Business Travel in photographs

I don’t know if this applies to everyone, but I wonder if there’s a time in every photographer’s life where we start to look for projects and not just images. I hope it means that from the perspective of our own creative journey we’ve progressed beyond the point where we concern ourselves with f-stop, shutter speed and ISO. The technical aspect of photography is now second nature, or at least it’s not the main objective, and we’re now searching for connections between our photographs, looking to tell a story rather than just produce a series of independent images.


In non-photographic terms a project is an temporary endeavour with a start, a finish and a specific objective or output. Yep, I’m a project manager and it shows. But we can apply that definition to photographic projects too. I spend a reasonable amount of time travelling for work between Toronto and Montreal. Not as much as some people, I realise that, but enough so that it has become routine. People who travel for business will often tell you that there’s nothing glamorous about business travel. “I’m off to Montreal next week”; it sounds great. The reality is crowded airports, the miserable faces that greet (I use the term lightly) you at Security – “I have to confiscate that toothpaste, Sir, it could be a weapon of mass destruction”, horrible seats on horrible aircraft, traffic jams and the same old hotels over and over.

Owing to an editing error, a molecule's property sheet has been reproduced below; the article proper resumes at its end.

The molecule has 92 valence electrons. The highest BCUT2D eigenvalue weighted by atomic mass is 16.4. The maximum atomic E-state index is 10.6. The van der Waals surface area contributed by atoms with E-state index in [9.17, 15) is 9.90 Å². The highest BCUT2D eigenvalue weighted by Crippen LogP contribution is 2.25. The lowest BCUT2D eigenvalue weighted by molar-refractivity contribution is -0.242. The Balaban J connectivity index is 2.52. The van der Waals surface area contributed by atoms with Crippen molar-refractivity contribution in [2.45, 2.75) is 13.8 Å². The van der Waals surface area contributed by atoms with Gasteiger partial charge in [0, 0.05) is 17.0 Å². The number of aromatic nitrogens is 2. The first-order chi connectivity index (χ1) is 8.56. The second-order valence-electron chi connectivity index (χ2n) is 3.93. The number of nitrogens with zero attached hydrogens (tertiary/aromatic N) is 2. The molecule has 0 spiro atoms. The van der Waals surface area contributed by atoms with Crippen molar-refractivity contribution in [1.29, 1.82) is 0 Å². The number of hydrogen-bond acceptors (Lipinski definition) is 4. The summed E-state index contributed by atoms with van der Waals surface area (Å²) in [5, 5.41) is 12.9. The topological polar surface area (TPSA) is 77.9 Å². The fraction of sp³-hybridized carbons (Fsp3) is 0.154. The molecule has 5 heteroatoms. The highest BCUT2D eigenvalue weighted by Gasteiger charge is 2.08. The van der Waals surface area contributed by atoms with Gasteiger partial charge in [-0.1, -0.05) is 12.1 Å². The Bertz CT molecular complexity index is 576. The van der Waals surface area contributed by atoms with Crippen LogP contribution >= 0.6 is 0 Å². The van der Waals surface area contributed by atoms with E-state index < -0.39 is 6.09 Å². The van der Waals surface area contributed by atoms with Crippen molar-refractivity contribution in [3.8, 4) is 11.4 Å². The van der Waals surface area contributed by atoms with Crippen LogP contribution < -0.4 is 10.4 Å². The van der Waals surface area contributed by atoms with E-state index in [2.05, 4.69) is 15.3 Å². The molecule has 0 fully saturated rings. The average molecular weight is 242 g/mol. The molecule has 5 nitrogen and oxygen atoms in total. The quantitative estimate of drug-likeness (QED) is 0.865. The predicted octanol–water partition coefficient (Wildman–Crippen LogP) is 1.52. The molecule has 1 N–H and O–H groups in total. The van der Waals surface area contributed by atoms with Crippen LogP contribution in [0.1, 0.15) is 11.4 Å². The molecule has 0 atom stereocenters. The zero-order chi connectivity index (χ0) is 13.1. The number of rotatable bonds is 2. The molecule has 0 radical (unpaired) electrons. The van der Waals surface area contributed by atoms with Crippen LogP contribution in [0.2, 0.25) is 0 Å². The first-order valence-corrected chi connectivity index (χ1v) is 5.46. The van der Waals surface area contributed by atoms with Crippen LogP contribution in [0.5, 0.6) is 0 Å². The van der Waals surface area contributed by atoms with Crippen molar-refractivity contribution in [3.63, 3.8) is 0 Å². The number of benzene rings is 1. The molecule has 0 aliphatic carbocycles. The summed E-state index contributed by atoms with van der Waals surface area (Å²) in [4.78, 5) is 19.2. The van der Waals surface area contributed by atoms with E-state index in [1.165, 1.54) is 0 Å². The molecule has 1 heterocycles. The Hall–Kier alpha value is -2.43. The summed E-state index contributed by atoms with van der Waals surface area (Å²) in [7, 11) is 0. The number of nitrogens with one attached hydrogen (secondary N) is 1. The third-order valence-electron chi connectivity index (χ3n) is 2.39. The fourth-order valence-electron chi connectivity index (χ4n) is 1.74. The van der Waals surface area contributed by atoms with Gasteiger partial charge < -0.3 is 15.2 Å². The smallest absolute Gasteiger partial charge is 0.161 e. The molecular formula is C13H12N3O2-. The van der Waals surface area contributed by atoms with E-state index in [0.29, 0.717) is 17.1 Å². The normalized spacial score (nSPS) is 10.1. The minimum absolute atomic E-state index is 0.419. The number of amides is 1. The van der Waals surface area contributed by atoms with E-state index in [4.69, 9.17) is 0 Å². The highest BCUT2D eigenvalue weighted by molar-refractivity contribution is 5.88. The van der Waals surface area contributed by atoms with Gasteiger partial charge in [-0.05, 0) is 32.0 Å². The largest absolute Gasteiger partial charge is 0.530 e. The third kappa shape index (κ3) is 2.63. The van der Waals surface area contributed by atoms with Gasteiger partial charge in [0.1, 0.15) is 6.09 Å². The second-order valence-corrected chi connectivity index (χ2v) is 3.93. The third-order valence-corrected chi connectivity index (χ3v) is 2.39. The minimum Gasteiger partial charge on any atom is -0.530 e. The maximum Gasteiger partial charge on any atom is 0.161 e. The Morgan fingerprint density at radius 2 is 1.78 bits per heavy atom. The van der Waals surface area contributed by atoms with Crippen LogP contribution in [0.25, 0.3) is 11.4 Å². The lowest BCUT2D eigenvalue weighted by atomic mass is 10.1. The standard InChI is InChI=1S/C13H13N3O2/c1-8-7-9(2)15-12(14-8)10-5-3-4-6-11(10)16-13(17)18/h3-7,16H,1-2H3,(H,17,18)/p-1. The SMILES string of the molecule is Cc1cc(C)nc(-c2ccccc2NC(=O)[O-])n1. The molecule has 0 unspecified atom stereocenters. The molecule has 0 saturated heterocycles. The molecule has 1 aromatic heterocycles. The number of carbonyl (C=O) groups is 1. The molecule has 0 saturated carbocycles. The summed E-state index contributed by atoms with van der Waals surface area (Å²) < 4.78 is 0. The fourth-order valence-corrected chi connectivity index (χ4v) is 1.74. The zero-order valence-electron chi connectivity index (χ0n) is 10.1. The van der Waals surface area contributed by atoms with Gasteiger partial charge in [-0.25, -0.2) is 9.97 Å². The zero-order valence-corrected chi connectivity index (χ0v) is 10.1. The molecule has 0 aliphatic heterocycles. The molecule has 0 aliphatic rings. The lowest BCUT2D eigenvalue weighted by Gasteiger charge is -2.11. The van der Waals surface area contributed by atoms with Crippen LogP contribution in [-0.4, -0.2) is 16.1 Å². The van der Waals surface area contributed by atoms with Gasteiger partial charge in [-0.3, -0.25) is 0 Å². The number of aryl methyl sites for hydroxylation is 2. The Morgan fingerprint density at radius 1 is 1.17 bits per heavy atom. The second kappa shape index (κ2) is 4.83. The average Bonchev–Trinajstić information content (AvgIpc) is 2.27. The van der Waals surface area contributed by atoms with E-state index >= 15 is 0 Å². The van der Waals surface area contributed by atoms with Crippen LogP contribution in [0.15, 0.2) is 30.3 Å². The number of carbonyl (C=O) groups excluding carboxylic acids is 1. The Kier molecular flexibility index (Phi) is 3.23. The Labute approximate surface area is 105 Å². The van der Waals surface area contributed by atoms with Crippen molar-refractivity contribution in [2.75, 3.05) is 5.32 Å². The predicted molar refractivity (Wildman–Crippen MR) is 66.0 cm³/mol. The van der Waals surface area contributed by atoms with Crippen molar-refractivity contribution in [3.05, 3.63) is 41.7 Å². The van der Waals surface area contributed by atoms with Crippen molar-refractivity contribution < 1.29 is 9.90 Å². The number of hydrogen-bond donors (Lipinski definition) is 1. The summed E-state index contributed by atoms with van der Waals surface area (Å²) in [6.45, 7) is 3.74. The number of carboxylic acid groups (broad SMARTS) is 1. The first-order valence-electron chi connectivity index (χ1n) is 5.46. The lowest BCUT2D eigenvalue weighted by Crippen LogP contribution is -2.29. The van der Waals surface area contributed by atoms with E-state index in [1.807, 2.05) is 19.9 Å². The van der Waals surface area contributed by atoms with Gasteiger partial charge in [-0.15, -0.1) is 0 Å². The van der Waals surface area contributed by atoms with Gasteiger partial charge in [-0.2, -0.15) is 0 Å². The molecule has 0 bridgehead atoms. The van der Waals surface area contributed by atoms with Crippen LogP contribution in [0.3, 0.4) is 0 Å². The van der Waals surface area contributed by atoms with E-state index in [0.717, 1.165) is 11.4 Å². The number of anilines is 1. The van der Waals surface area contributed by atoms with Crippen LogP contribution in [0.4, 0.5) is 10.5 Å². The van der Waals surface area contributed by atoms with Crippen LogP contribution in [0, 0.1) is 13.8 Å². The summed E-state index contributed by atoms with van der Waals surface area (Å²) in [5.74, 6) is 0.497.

This project was initiated, executed and closed within a few minutes during my most recent visit to Montreal. Of course I had taken a camera with me, I don’t travel without one. I woke after a night of disturbed and shallow sleep, showered and ate breakfast. I came back to my room and the idea came to me. I love black and white, I love film and even film emulation, and I love grain. Technical details – Fuji X-E2S at ISO 3200,  Black and white emulation with Red filter, Silver Efex2


So here’s my 10 minute project, a series of pictures that tells a story of that point in time. If it speaks to you, please Like it; if it misses the mark, please tell me why (projects also have Lessons Learned exercises – it’s how we try to get better!).


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